Based on these findings targeted efforts can be made to identify patients who are dissatisfied with current therapy as they would be those most likely to benefit from a switch to a newer anticoagulation.

Our study did not find a predictive effect of knowledge on willingness to switch. These findings were contradictory to our original hypothesis, as we had expected higher knowledge about warfarin therapy would lead to more willingness to switch to newer therapy. These expectations were based on prior research that have shown patient knowledge being a factor modulating treatment acceptance [23,24]. It was possible that patients knowledge of their therapy may simply reflect awareness of its disadvantages and limitations but may not be a driver of action towards change to seeking newer therapies. More studies would need to be conducted to confirm these findings.

Despite the high satisfaction with warfarin therapy, many patients showed interest in switching to a new oral anticoagulant that required less frequent monitoring, fewer drug interactions, with similar efficacy and safety. The lack of drug interactions was the leading reason for the preference to switch therapies. Patients preferred freedom of diet over less rigorous monitoring schedule. The biggest barrier to patients’ willingness to switch from warfarin to one of the newer agents in a previous study was the increased cost to the patient. This was reflected in our study with a reduction in willing to switch occurred when informed that the warfarin alternatives could cost more. The vast majority were unwilling to pay over $10 more per month for the conveniences afforded with the new oral anticoagulants.

Our survey findings were also consistent with results of several other studies in which examine patients preferences, warfarin or switch to alternative oral anticoagulants to warfarin [20]. A study in a similar patient population done by Elewa et al. using the same Likert scale ranging from 1 to 5, showed high willingness to switch to an agent with less frequent follow up visits (mean score of 3.9), lacks interaction with food (mean score of 4.1) and was as efficacious as warfarin (mean score of 3.7). 20 In our study those mean scores were 3.75, 3.55, and 3.19, respectively. Other earlier studies have also showed equal or greater preference to switching to new anticoagulation therapies. In the latter case, a survey investigating patient attitudes toward switching from warfarin to newer agents indicated a general willingness to switch to new oral anticoagulants [25].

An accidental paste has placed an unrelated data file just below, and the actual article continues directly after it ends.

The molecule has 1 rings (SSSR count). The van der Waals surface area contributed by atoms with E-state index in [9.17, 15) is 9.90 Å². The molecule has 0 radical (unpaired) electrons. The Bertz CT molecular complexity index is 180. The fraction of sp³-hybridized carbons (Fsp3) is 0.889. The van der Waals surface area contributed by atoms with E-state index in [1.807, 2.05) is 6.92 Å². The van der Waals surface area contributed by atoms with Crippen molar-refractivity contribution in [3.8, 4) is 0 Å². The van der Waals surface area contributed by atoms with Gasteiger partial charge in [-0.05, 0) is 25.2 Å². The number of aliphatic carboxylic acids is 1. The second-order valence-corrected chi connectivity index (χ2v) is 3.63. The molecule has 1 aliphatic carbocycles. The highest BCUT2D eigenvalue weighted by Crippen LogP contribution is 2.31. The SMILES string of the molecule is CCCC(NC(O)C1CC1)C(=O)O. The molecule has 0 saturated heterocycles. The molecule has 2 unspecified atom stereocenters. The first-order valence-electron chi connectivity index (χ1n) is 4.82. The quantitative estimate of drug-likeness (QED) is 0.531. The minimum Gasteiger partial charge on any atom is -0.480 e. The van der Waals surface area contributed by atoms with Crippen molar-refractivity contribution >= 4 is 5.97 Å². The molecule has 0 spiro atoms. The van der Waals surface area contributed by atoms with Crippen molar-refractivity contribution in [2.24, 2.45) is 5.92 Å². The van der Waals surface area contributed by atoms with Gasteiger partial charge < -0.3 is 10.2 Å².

Our study has several limitations which must be addressed. First, our sample size may not fully represent the general population who are taking warfarin. Being an outpatient anticoagulation clinic located in an inner city of Washington D.C. and affiliated with a historically black university, our patient population comprises of less Caucasians, Hispanics and Asians and more African Americans. The socioeconomic level of our patient population was possibly lower than the general population leading to a more exaggerated response regarding barriers to switching such as cost. Also foods such as collard and turnip greens are a staple in the African American community which may have affected responses regarding patient feelings about drug-food interactions of warfarin. Furthermore, only patients who attended clinic were recruited for the study which excludes patients who were less engaged in their warfarin therapy. Another limitation was that our survey did not include other potential barriers to switching to oral anticoagulants such as lack of reliable monitoring parameters, absence/cost of an antidote, and short duration of action of the medications in comparison to warfarin. In addition, several of our variables were self-reported which could result in reporting bias. Additional bias may have been introduced by using an investigator administered survey model which may prompt patients to report being more satisfied than they truly were with current therapy leading to an overestimation of warfarin satisfaction. Despite these limitations, this study finding adds to our current body of research on willingness to switch in minority patients, and was the first of such a study to determine both knowledge and satisfaction on willingness to switch together.

Conclusion

This study suggest that patients at our pharmacist run outpatient anticoagulation clinic have low knowledge of their warfarin therapy, were overall satisfied with warfarin treatment, but were willing to consider using a new oral anticoagulant that was more convenient. The major barrier to switching was cost and the need to take some of the newer agents twice daily as opposed to once daily. Patient satisfaction with their warfarin therapy was the biggest predictor of the patient’s willingness to switch. Further studies should be directed toward patient preferences when determining optimal regimen to manage anticoagulant conditions.

References